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Bloomberg files FCC complaint over Comcast channel lineups

Bloomberg accuses Comcast of violating a condition of its merger with NBC Universal that requires the cable giant to put Bloomberg TV near other news channels under certain conditions. Comcast says Bloomberg misread the FCC's order.

June 14, 2011|By Joe Flint, Los Angeles Times
  • Bloomberg is worried that its chief competitor, CNBC, will have an unfair advantage in Comcast cable channel lineups because it is partly owned by Comcast. Above, Comcast Center in Philadelphia.
Bloomberg is worried that its chief competitor, CNBC, will have an unfair… (Matt Rourke, Associated…)

Business media conglomerate Bloomberg has accused Comcast Corp. of violating the conditions the federal government put on the cable giant in return for approving its merger with NBC Universal.

In a complaint filed at the Federal Communications Commission on Monday, Bloomberg said Comcast is required to position its Bloomberg TV cable channel near other news channels on its cable systems, which reach almost 23 million subscribers.

Bloomberg is worried that with Comcast as an owner, its chief competitor, CNBC, will now have an unfair advantage. Soon after the Comcast-NBC deal was announced in December 2009, Bloomberg started aggressively lobbying the FCC for conditions that would require the cable giant to put Bloomberg TV near CNBC on its channel lineups.

For example, in Comcast's Washington, D.C., cable system, Bloomberg TV is Channel 103, while CNBC (Channel 39) is packaged much lower in the lineup with news channels CNN and Fox News.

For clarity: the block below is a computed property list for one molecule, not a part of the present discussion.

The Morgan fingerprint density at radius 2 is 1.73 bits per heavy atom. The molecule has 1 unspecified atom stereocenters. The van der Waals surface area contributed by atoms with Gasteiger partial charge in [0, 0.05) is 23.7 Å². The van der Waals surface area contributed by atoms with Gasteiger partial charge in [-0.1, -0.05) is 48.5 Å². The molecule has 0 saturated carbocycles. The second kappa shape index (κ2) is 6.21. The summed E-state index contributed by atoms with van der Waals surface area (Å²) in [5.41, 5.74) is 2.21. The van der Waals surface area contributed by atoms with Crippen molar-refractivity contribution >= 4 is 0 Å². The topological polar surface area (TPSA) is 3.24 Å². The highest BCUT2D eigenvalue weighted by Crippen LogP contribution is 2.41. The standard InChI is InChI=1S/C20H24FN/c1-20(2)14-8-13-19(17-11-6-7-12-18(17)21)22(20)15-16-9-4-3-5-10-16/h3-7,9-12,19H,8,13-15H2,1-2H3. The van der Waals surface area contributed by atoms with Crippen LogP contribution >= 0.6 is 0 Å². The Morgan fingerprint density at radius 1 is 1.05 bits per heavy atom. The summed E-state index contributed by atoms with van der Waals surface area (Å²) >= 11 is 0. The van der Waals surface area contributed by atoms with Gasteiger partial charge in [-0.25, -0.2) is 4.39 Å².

In its order approving the merger in January, the FCC included a section on the so-called neighborhooding of channels. Now the two companies are arguing over just what the regulatory agency meant.

One section of the order said: "Specifically, we require that if Comcast now or in the future carries news and/or business news channels in a neighborhood, defined as placing a significant number or percentage of news and/or business news channels substantially adjacent to one another in a system's channel lineup, Comcast must carry all independent news and business news channels in that neighborhood."

That, Bloomberg said, means that Comcast is legally required to move its channel closer to CNBC.

"This has become a test of how serious Comcast is about abiding by and implementing the conditions set by the commission," said Greg Babyak, head of government affairs for Bloomberg. "So far, Comcast is failing that test."

However, a footnote in the same order has Comcast arguing it is in compliance with the FCC's conditions on approving the deal.

"Our condition, however, would only take effect if Comcast-NBCU undertook to neighborhood its news or business news channels, which therefore would indicate that there was some value to neighborhooding despite additional search capabilities," the footnote said.

"The FCC clearly stated that 'we decline to adopt a requirement that Comcast affirmatively undertake neighborhooding,' " Comcast spokeswoman Sena Fitzmaurice said.

Further, she said that if Comcast did what Bloomberg wanted, "millions of customers will be subject to disruption and confusion required by massive channel realignments across the country, all to benefit an already-thriving, $30-billion media company."

"The FCC carefully crafted its moderate, forward-looking condition precisely to avoid this type of upheaval," she said.

joe.flint@latimes.com

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